1100 workers will lose their jobs; imports blamed for the closure
By Frederick H. Lowe
United States Corp. announced on Monday that it is closing the blast furnace and associated steelmaking operations at its Fairfield Works in Fairfield, Alabama, resulting in 1,100 of the mill’s 2,000 workers losing their jobs.
In addition to the blast furnace, the steel plant is closing most of its flat-rolled finishing operations.
“We have determined that the permanent shut-down of the Fairfield Works blast furnace, steelmaking and most of the finishing operations is necessary to improve the overall efficiency and cost structure of our flat-rolled segment,” Mario Longhi, president and CEO of U.S. Steel, said in a statement. United States Steel, which is based in Pittsburgh, has lost money five of the last six years.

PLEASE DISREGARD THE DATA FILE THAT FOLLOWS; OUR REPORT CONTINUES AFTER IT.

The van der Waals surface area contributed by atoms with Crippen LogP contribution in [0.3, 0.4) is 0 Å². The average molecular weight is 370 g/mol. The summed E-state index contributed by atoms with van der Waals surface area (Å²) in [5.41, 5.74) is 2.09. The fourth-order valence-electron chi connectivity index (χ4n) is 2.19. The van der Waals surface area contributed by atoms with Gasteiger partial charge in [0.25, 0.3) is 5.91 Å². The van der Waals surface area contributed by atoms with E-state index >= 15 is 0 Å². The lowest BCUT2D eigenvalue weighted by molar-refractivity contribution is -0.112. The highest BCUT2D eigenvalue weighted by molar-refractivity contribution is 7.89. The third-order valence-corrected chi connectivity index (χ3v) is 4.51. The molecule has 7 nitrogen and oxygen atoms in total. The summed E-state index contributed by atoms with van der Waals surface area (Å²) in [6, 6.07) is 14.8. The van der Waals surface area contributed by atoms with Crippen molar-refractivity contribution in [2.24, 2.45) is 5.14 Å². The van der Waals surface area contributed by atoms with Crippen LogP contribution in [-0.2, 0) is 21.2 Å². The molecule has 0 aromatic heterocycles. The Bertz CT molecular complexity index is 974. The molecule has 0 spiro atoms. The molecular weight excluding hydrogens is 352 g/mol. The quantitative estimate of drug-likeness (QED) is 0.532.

The blast furnace and associated steelmaking operations will be idled and will be permanently closed on or after November 17th.
U.S. Steel has been building an electric arc furnace, which makes steel out of scrap metal instead of iron ore and coal used in a blast furnace.
The electric arc furnace can operate with fewer workers and is much easier to stop and restart, the United Steelworkers said in a statement.
Leo Gerard, president of the United Steelworkers union, which represents steel workers in Fairfield, blamed the closure on imports.
“In particular, China has repeatedly violated international trade rules to bolster its state-owned industry while dumping its products into our market,” Gerard said. “And American workers have already paid the price.”
Fairfield started making steel in 1917, and it is one of U.S. Steel’s oldest mills.